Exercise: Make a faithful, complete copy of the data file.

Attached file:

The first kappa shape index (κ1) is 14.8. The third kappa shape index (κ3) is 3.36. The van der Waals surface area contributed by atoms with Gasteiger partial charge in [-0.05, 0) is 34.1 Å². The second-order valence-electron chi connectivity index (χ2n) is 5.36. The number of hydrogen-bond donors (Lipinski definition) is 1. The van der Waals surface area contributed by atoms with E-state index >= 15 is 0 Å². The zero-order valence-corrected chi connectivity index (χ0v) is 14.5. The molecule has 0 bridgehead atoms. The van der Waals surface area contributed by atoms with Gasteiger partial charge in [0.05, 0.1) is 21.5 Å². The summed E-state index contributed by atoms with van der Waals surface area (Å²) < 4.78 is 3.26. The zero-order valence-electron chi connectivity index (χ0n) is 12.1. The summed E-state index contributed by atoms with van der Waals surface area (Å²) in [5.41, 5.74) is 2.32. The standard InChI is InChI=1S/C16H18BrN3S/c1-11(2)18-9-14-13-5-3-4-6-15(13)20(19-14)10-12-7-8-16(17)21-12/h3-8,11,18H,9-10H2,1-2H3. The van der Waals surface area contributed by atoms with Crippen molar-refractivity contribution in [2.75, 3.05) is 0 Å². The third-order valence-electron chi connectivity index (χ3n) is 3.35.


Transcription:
The first kappa shape index (κ1) is 14.8. The third kappa shape index (κ3) is 3.36. The van der Waals surface area contributed by atoms with Gasteiger partial charge in [-0.05, 0) is 34.1 Å². The second-order valence-electron chi connectivity index (χ2n) is 5.36. The number of hydrogen-bond donors (Lipinski definition) is 1. The van der Waals surface area contributed by atoms with E-state index >= 15 is 0 Å². The zero-order valence-corrected chi connectivity index (χ0v) is 14.5. The molecule has 0 bridgehead atoms. The van der Waals surface area contributed by atoms with Gasteiger partial charge in [0.05, 0.1) is 21.5 Å². The summed E-state index contributed by atoms with van der Waals surface area (Å²) < 4.78 is 3.26. The zero-order valence-electron chi connectivity index (χ0n) is 12.1. The summed E-state index contributed by atoms with van der Waals surface area (Å²) in [5.41, 5.74) is 2.32. The standard InChI is InChI=1S/C16H18BrN3S/c1-11(2)18-9-14-13-5-3-4-6-15(13)20(19-14)10-12-7-8-16(17)21-12/h3-8,11,18H,9-10H2,1-2H3. The van der Waals surface area contributed by atoms with Crippen molar-refractivity contribution in [2.75, 3.05) is 0 Å². The third-order valence-electron chi connectivity index (χ3n) is 3.35.